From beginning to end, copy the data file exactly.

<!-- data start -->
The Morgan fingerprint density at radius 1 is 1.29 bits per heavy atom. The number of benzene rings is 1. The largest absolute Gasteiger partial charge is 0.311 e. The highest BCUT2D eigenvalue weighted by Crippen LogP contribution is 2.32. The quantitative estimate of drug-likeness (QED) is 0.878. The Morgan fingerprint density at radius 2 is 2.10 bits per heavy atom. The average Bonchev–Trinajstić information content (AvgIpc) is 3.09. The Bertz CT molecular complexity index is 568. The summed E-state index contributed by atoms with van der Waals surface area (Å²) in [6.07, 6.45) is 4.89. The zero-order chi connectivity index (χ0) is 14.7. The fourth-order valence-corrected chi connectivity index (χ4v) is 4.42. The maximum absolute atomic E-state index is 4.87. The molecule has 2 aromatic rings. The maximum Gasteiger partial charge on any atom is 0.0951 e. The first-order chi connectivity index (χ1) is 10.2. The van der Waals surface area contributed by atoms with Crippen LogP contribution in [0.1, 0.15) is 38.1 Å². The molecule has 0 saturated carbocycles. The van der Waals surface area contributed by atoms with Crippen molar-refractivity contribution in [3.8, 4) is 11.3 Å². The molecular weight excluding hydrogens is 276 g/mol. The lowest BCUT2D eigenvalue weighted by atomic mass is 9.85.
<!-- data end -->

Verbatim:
The Morgan fingerprint density at radius 1 is 1.29 bits per heavy atom. The number of benzene rings is 1. The largest absolute Gasteiger partial charge is 0.311 e. The highest BCUT2D eigenvalue weighted by Crippen LogP contribution is 2.32. The quantitative estimate of drug-likeness (QED) is 0.878. The Morgan fingerprint density at radius 2 is 2.10 bits per heavy atom. The average Bonchev–Trinajstić information content (AvgIpc) is 3.09. The Bertz CT molecular complexity index is 568. The summed E-state index contributed by atoms with van der Waals surface area (Å²) in [6.07, 6.45) is 4.89. The zero-order chi connectivity index (χ0) is 14.7. The fourth-order valence-corrected chi connectivity index (χ4v) is 4.42. The maximum absolute atomic E-state index is 4.87. The molecule has 2 aromatic rings. The maximum Gasteiger partial charge on any atom is 0.0951 e. The first-order chi connectivity index (χ1) is 10.2. The van der Waals surface area contributed by atoms with Crippen LogP contribution in [0.1, 0.15) is 38.1 Å². The molecule has 0 saturated carbocycles. The van der Waals surface area contributed by atoms with Crippen molar-refractivity contribution in [3.8, 4) is 11.3 Å². The molecular weight excluding hydrogens is 276 g/mol. The lowest BCUT2D eigenvalue weighted by atomic mass is 9.85.